Work-related video conferences had been growing in use even before the pandemic. Platforms such as Microsoft Teams, Zoom, and Webex solidified their prominence, even while employees have many other ways to communicate – email, text, and collaboration platforms like Slack and Microsoft Teams. Nearly between 33% and 43% of employees in the US, UK, Germany, and Japan regularly use one of their connected devices to participate in work-related video group meetings. This MetaFAQs reports on the number of employees regularly using their connected devices for work-related video group meetings, detailing each device type used – smartphone, home PC, work PC, or tablet – by the size of their employer: <20 employees, 20-499 employees, or 500+ employees.
VR headsets are slowly and unsteadily working their way onto the heads of online adults. This TUPdate shows how penetration has expanded (and contracted) since 2018. By reviewing the activities that VR headset users do with their other connected devices – smartphones, PCs, tablets, or game consoles – this TUPdate profiles just who these VR headset early adopters are. Their creative, fun, collaborative, and educational activities point the way to possible hotspots of VR headset adoption.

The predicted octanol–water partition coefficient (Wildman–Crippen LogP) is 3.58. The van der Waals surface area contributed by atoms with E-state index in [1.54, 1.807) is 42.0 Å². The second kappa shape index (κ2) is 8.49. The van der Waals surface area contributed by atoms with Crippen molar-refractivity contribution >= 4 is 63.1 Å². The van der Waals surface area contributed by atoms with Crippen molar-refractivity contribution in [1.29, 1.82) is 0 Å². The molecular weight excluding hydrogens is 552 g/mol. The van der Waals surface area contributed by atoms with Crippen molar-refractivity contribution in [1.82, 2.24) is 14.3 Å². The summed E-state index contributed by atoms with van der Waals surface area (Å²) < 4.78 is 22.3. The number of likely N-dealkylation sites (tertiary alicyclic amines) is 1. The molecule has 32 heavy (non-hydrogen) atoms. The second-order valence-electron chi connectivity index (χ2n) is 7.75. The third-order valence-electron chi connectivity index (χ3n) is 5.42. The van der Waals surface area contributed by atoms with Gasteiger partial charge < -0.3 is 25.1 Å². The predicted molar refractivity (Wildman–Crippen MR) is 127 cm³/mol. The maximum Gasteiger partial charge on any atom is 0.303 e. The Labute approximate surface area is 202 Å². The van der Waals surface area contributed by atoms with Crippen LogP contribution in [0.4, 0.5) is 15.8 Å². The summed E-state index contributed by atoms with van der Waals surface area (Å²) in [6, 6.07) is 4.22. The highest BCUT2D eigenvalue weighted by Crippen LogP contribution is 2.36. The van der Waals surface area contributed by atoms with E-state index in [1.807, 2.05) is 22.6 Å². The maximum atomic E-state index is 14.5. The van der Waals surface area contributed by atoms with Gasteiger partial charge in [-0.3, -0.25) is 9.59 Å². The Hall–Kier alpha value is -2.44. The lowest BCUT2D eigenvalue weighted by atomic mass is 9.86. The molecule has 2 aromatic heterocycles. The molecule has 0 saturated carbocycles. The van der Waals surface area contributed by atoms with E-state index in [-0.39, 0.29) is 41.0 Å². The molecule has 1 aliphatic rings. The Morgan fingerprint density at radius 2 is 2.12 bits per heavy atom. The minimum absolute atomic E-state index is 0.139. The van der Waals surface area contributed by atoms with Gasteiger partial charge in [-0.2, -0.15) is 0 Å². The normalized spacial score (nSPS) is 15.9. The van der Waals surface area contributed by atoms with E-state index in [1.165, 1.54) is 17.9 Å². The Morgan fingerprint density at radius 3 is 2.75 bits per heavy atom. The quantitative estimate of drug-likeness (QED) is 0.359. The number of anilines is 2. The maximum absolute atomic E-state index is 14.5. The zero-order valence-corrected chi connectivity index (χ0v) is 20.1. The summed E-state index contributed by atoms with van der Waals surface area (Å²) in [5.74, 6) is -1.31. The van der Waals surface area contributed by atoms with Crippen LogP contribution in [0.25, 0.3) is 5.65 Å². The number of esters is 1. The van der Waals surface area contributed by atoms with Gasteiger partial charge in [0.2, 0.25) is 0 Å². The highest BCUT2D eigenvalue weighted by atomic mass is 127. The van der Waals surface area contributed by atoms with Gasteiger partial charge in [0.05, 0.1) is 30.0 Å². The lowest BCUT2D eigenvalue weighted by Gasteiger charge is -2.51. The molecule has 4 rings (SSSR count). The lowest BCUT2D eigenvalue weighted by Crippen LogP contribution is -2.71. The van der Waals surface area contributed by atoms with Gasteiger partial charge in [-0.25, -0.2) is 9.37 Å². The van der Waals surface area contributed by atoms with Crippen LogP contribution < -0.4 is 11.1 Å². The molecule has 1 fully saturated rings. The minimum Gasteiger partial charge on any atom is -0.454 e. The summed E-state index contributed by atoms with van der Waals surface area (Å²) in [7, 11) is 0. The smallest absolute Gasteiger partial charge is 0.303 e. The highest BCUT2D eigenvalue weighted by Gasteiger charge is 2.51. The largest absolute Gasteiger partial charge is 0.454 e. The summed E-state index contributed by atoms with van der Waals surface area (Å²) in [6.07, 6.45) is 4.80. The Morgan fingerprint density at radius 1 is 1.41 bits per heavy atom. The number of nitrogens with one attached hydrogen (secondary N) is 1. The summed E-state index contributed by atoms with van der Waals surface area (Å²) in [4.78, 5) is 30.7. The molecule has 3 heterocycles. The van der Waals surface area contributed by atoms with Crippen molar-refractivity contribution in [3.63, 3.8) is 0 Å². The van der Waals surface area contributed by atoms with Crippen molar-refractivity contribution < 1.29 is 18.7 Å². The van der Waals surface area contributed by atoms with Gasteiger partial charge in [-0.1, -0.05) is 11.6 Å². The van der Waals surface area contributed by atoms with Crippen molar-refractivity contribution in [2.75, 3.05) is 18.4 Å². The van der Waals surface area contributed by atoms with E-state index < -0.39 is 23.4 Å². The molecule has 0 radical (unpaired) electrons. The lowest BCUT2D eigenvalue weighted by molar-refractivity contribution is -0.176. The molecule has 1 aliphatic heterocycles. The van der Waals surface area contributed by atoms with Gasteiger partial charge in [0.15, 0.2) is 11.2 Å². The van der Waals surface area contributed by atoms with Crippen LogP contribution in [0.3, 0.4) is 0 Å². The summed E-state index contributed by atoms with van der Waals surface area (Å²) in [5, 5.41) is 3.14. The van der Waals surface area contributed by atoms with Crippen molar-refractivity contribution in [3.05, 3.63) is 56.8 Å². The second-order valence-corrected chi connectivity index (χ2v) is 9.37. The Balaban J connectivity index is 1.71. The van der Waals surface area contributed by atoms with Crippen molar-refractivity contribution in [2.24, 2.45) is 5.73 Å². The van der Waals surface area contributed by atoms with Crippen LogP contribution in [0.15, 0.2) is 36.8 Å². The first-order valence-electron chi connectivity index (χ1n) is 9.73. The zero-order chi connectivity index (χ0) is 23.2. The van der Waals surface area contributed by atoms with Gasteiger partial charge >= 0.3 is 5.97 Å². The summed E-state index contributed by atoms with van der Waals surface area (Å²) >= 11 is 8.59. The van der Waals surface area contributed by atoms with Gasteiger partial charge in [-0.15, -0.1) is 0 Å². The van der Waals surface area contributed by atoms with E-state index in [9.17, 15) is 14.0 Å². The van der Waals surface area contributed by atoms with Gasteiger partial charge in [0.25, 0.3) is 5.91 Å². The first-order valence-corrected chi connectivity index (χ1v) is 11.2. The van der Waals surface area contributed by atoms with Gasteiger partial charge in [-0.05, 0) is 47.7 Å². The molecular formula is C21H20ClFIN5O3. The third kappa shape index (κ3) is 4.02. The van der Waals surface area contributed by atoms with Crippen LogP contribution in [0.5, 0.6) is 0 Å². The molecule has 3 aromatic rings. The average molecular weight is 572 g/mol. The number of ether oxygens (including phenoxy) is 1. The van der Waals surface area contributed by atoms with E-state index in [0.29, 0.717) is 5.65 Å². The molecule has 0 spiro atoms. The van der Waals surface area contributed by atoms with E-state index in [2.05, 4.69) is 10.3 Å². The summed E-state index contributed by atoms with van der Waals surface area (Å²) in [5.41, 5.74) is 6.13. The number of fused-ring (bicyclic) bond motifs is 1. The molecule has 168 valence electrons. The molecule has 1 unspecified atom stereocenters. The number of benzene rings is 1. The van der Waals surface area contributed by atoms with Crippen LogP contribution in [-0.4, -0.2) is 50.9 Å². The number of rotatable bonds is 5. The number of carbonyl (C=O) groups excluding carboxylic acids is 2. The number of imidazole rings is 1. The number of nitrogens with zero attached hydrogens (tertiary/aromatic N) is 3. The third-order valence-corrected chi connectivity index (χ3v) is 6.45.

Smartphones have rapidly, although not completely, replaced feature phones. Smartphone users have expanded their range of activities with new uses while also increasingly migrating activities from computers and tablets. This TUP Highlights Report profiles smartphones – their market penetration, user demographic profile, regular activities, usage profile, key competitors, and purchase plans.
This TUP Highlights report includes the following sections: penetration of smartphones versus feature phones, smartphone brand share, top activities for smartphones, smartphone carrier share, smartphone usage profile, trends in technology ecosystems, major activities for a market segment, and the profile of smartphone users.
Email continues to lead as the major communication activity across all devices. One-to-one video calls have grown rapidly. Worldwide and US employees are showing their Zoom/Webex fatigue, as both work and personal web-based group meetings have subsided.
Working from home requires more communication than ever, both a broad range of devices (smartphones, computers, tablets), and types (calls, messages, meetings with and without video). Employees working from home use computers for different communication activities than they do with smartphones. This TUPdate compares a detailed list of communication activities among those working from home and those not working from home, and also identifies which devices – PCs, smartphones, or others – are used the most for communication by work from home status.
What do the “Lawyer Cat” meme and Windows 11 have in common? They both require a tech upgrade. The not so tech-savvy lawyer who accidentally made his face into a cat avatar during an online meeting due to his older PC and lack of tech knowledge could be one of many who need an upgrade. Windows 11 is likely to need users to have newer home PCs than what they’re actively using today. This TUPdate reports on the age, household size, usage, and employment roles of online adults using older home PCs.